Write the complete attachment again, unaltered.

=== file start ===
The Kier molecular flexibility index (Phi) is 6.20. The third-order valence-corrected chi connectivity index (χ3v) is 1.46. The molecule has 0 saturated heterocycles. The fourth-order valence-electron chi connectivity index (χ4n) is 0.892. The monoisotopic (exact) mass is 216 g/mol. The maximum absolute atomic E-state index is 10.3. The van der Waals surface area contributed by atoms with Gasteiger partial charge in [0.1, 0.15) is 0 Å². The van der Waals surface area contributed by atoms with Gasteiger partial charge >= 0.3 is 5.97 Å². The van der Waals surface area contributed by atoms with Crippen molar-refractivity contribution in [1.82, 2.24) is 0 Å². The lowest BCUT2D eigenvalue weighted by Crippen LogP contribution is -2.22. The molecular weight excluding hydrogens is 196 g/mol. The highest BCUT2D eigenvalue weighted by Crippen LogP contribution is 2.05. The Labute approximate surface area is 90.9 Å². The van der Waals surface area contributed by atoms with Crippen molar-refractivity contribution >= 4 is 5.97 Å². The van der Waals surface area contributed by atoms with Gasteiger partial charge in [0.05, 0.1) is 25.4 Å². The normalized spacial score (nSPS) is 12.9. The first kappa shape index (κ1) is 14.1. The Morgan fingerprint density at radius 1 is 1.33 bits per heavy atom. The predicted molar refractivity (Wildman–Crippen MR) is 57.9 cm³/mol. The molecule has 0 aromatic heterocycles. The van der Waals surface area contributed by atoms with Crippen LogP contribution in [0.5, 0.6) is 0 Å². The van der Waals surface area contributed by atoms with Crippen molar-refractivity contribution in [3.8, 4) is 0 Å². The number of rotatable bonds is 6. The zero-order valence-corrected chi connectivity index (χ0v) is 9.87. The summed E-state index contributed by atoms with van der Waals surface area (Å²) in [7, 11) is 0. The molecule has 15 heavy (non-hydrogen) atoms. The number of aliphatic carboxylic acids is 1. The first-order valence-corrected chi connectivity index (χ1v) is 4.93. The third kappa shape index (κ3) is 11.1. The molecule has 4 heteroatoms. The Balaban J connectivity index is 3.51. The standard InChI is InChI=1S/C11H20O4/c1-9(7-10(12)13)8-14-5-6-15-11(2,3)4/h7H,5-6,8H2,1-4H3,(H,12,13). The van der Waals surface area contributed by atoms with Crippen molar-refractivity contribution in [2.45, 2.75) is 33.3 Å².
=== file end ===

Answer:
The Kier molecular flexibility index (Phi) is 6.20. The third-order valence-corrected chi connectivity index (χ3v) is 1.46. The molecule has 0 saturated heterocycles. The fourth-order valence-electron chi connectivity index (χ4n) is 0.892. The monoisotopic (exact) mass is 216 g/mol. The maximum absolute atomic E-state index is 10.3. The van der Waals surface area contributed by atoms with Gasteiger partial charge in [0.1, 0.15) is 0 Å². The van der Waals surface area contributed by atoms with Gasteiger partial charge >= 0.3 is 5.97 Å². The van der Waals surface area contributed by atoms with Crippen molar-refractivity contribution in [1.82, 2.24) is 0 Å². The lowest BCUT2D eigenvalue weighted by Crippen LogP contribution is -2.22. The molecular weight excluding hydrogens is 196 g/mol. The highest BCUT2D eigenvalue weighted by Crippen LogP contribution is 2.05. The Labute approximate surface area is 90.9 Å². The van der Waals surface area contributed by atoms with Crippen molar-refractivity contribution >= 4 is 5.97 Å². The van der Waals surface area contributed by atoms with Gasteiger partial charge in [0.05, 0.1) is 25.4 Å². The normalized spacial score (nSPS) is 12.9. The first kappa shape index (κ1) is 14.1. The Morgan fingerprint density at radius 1 is 1.33 bits per heavy atom. The predicted molar refractivity (Wildman–Crippen MR) is 57.9 cm³/mol. The molecule has 0 aromatic heterocycles. The van der Waals surface area contributed by atoms with Crippen LogP contribution in [0.5, 0.6) is 0 Å². The van der Waals surface area contributed by atoms with Crippen molar-refractivity contribution in [3.8, 4) is 0 Å². The number of rotatable bonds is 6. The zero-order valence-corrected chi connectivity index (χ0v) is 9.87. The summed E-state index contributed by atoms with van der Waals surface area (Å²) in [7, 11) is 0. The molecule has 15 heavy (non-hydrogen) atoms. The number of aliphatic carboxylic acids is 1. The first-order valence-corrected chi connectivity index (χ1v) is 4.93. The third kappa shape index (κ3) is 11.1. The molecule has 4 heteroatoms. The Balaban J connectivity index is 3.51. The standard InChI is InChI=1S/C11H20O4/c1-9(7-10(12)13)8-14-5-6-15-11(2,3)4/h7H,5-6,8H2,1-4H3,(H,12,13). The van der Waals surface area contributed by atoms with Crippen molar-refractivity contribution in [2.45, 2.75) is 33.3 Å².